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“Unfortunately, based on a true story,” we are warned as this film opens.  In case we forget, or, more likely, in case we assume the usual Hollywood embellishments, we are reminded, when things get really bizarre and really, really, really disturbing, that it is, indeed, still true.

Director Michael Bay is known for big movies with big explosions, big special effects, and big, big budgets, including “Armageddon” and the Transformers series.  So “Pain & Gain,” a passion project he planned for seven years with only a $40 million budget, is his version of a quirky little indie.  Quirky, it is, and his feeling for the material, the too-bizarre-to-be-fictional story of three body builders who got involved with kidnapping and murder is palpable.  Bay’s ability to give the audience the same sense of connection to the story is less effective.

Daniel Lugo (Mark Wahlberg, who will be on screen in Bay’s next blockbuster, the fourth installment of the Transformers series) is a body builder who believes in the American Dream.  No, not the dream of freedom and democracy; the dream of getting rich without earning it.  With two pumped-up compadres, the just out-of-the-clink born-again Paul Doyle (Dwayne “The Rock” Johnson) and steroid-injecting Adrian Doorbal (Anthony Mackie), they create a sort of Dumbfellas posse so they can kidnap a prosperous South American immigrant named Victor Kershaw (Tony Shaloub, playing a composite character based in part on Florida businessman Marc Schiller) and torture him until he signs over all of his assets to them.  “I’ve watched a lot of movies, Paul,” Lugo says with assurance.  “I know what I’m doing.”  He figures if they dress up like Ninjas, Kershaw will never know that he is being robbed by the people who spot him at the gym.  But after it all goes down, Kershaw immediately, and literally, smells something funny.

The movie is darker than the marketing makes it seem, with very graphic scenes of torture and dismemberment, but it does include some very funny moments as our hapless anti-heroes continually overestimate their own abilities and underestimate those around them.  All of the performances are excellent, but Ed Harris steals the film as a former cop-turned detective and Emily Rutherford is a stand-out as his wife, by far the movie’s most appealing character. Bay, with screenwriters Christopher Markus and Stephen McFeely (the next “Thor” and two “Captain America” films) and cinematographer Ben Seresin (the upcoming “World War Z”) skillfully evoke the world of protein shakes, motivational platitudes, and a deep wellspring of resentment.  “If I believe I deserve it, the universe will serve it,” Lugo says like a mantra.  He also talks about eating a “shame sandwich,” and, in his most revealing moment, tells Kershaw, “I don’t just want everything you have.  I want you not to have it.”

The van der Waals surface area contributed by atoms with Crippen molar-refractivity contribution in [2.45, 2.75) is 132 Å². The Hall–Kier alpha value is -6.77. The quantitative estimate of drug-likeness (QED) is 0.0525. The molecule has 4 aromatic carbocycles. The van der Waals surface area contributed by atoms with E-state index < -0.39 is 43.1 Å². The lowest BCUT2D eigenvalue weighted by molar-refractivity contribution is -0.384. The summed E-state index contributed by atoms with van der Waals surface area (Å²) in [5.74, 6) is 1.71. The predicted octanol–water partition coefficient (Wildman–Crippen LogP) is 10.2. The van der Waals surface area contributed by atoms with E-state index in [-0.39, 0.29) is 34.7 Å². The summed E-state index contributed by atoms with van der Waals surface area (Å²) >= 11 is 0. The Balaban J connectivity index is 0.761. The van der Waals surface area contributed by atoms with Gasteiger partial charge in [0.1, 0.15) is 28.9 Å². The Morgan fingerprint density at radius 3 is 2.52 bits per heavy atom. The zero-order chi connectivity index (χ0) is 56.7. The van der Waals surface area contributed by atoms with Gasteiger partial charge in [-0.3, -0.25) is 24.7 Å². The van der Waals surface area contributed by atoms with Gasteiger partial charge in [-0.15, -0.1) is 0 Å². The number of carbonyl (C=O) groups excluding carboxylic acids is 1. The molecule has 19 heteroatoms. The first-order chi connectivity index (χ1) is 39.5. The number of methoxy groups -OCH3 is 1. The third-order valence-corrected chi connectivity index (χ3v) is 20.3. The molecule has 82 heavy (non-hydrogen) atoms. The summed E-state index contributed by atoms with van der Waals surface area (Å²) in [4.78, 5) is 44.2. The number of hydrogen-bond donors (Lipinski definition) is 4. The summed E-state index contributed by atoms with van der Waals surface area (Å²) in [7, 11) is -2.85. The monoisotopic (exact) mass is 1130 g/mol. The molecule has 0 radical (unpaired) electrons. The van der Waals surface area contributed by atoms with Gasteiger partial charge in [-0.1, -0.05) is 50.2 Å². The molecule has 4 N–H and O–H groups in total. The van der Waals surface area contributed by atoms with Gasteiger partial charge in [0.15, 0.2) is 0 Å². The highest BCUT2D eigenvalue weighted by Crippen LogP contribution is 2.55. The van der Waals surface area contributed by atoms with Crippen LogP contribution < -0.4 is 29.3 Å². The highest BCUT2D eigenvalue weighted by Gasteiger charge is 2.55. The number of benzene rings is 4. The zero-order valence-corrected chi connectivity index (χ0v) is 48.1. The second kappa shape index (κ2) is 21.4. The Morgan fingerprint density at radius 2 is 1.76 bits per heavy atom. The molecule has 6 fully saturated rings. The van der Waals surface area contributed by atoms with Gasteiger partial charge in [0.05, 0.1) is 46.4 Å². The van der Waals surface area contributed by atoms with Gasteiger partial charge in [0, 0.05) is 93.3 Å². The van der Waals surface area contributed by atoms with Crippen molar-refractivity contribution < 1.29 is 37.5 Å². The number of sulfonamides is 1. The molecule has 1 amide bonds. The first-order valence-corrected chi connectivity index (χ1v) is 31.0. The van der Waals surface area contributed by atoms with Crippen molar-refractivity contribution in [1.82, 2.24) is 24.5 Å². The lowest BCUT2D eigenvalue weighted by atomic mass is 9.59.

Bay is less successful in tying all of this to larger themes worthy of its more than two-hour running time.  It feels like a very personal story about his own struggles with ambition and dignity, but a struggle he still does not understand well enough to convey in more than superficial terms.  Like its main characters, it has a lot of muscle but not much upstairs.

Parents should know that this film is based on a true story of crimes that include kidnapping, torture, murder, dismemberment, fraud, and drug use.  The movie also includes crime and law enforcement violence, graphic wounds, very explicit and crude sexual references and situations, nudity, and constant strong language.

Family discussion: More than one character in the movie talks about what being an American means — which do you agree with and why? What took the police so long to realize what was going on? Do you agree with the punishment ordered by the court?

If you like this, try: “Fargo” and “Welcome to Collinwood” and read the story of the real-life case by Pete Collins

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